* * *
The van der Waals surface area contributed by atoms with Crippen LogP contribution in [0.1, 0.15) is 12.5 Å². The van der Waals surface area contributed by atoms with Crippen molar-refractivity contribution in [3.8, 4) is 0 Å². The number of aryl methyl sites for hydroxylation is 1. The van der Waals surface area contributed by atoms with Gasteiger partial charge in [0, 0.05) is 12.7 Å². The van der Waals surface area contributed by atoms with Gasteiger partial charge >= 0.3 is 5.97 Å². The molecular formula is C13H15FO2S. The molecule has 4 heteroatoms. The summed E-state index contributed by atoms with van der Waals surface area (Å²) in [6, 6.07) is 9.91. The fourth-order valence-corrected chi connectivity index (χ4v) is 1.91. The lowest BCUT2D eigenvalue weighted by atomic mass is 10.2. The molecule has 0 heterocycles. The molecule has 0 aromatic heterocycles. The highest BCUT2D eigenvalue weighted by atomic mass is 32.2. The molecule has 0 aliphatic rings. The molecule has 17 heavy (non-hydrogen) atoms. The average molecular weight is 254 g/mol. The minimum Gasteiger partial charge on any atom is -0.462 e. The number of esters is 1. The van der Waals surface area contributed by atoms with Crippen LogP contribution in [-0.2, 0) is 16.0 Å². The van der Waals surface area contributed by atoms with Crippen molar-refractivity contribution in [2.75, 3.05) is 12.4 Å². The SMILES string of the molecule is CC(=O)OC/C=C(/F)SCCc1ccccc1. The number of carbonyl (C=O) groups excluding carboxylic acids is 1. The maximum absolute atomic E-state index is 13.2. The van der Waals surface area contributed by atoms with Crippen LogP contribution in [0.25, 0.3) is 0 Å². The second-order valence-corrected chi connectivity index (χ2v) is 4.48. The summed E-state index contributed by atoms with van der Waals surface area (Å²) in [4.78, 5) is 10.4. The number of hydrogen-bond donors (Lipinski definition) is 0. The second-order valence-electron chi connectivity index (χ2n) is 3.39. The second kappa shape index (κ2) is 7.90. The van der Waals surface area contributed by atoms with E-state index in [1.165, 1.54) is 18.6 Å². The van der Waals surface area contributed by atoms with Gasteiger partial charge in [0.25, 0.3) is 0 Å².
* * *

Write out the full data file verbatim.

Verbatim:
The van der Waals surface area contributed by atoms with Crippen LogP contribution in [0.1, 0.15) is 12.5 Å². The van der Waals surface area contributed by atoms with Crippen molar-refractivity contribution in [3.8, 4) is 0 Å². The number of aryl methyl sites for hydroxylation is 1. The van der Waals surface area contributed by atoms with Gasteiger partial charge in [0, 0.05) is 12.7 Å². The van der Waals surface area contributed by atoms with Gasteiger partial charge >= 0.3 is 5.97 Å². The molecular formula is C13H15FO2S. The molecule has 4 heteroatoms. The summed E-state index contributed by atoms with van der Waals surface area (Å²) in [6, 6.07) is 9.91. The fourth-order valence-corrected chi connectivity index (χ4v) is 1.91. The lowest BCUT2D eigenvalue weighted by atomic mass is 10.2. The molecule has 0 heterocycles. The molecule has 0 aromatic heterocycles. The highest BCUT2D eigenvalue weighted by atomic mass is 32.2. The molecule has 0 aliphatic rings. The molecule has 17 heavy (non-hydrogen) atoms. The average molecular weight is 254 g/mol. The minimum Gasteiger partial charge on any atom is -0.462 e. The number of esters is 1. The van der Waals surface area contributed by atoms with Crippen LogP contribution in [-0.2, 0) is 16.0 Å². The van der Waals surface area contributed by atoms with Crippen molar-refractivity contribution in [2.75, 3.05) is 12.4 Å². The SMILES string of the molecule is CC(=O)OC/C=C(/F)SCCc1ccccc1. The number of carbonyl (C=O) groups excluding carboxylic acids is 1. The maximum absolute atomic E-state index is 13.2. The van der Waals surface area contributed by atoms with Crippen LogP contribution in [0.25, 0.3) is 0 Å². The second-order valence-corrected chi connectivity index (χ2v) is 4.48. The summed E-state index contributed by atoms with van der Waals surface area (Å²) in [4.78, 5) is 10.4. The number of hydrogen-bond donors (Lipinski definition) is 0. The second-order valence-electron chi connectivity index (χ2n) is 3.39. The second kappa shape index (κ2) is 7.90. The van der Waals surface area contributed by atoms with E-state index in [1.165, 1.54) is 18.6 Å². The van der Waals surface area contributed by atoms with Gasteiger partial charge in [0.25, 0.3) is 0 Å².